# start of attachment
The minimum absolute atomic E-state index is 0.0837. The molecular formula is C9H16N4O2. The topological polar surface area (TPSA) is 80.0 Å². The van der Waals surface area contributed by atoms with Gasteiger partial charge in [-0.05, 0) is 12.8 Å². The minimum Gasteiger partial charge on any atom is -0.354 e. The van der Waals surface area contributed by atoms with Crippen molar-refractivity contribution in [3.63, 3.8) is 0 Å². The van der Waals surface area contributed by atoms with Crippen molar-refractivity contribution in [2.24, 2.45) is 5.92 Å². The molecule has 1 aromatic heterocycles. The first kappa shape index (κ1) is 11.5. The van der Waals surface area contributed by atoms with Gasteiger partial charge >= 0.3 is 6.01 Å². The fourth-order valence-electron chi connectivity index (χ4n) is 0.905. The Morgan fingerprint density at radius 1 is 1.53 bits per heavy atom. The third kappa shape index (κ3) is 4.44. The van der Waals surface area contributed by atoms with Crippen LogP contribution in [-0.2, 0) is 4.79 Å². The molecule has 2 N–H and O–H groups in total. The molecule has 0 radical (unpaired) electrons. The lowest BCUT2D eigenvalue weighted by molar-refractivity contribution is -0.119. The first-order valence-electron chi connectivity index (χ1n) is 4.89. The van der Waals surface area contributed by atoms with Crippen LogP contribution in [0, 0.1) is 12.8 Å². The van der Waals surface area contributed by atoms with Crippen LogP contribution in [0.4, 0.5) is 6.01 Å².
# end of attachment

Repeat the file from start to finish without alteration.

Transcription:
The minimum absolute atomic E-state index is 0.0837. The molecular formula is C9H16N4O2. The topological polar surface area (TPSA) is 80.0 Å². The van der Waals surface area contributed by atoms with Gasteiger partial charge in [-0.05, 0) is 12.8 Å². The minimum Gasteiger partial charge on any atom is -0.354 e. The van der Waals surface area contributed by atoms with Crippen molar-refractivity contribution in [3.63, 3.8) is 0 Å². The van der Waals surface area contributed by atoms with Crippen molar-refractivity contribution in [2.24, 2.45) is 5.92 Å². The molecule has 1 aromatic heterocycles. The first kappa shape index (κ1) is 11.5. The van der Waals surface area contributed by atoms with Gasteiger partial charge >= 0.3 is 6.01 Å². The fourth-order valence-electron chi connectivity index (χ4n) is 0.905. The Morgan fingerprint density at radius 1 is 1.53 bits per heavy atom. The third kappa shape index (κ3) is 4.44. The van der Waals surface area contributed by atoms with Crippen LogP contribution in [-0.2, 0) is 4.79 Å². The molecule has 2 N–H and O–H groups in total. The molecule has 0 radical (unpaired) electrons. The lowest BCUT2D eigenvalue weighted by molar-refractivity contribution is -0.119. The first-order valence-electron chi connectivity index (χ1n) is 4.89. The van der Waals surface area contributed by atoms with Crippen LogP contribution in [0, 0.1) is 12.8 Å². The van der Waals surface area contributed by atoms with Crippen LogP contribution in [0.4, 0.5) is 6.01 Å².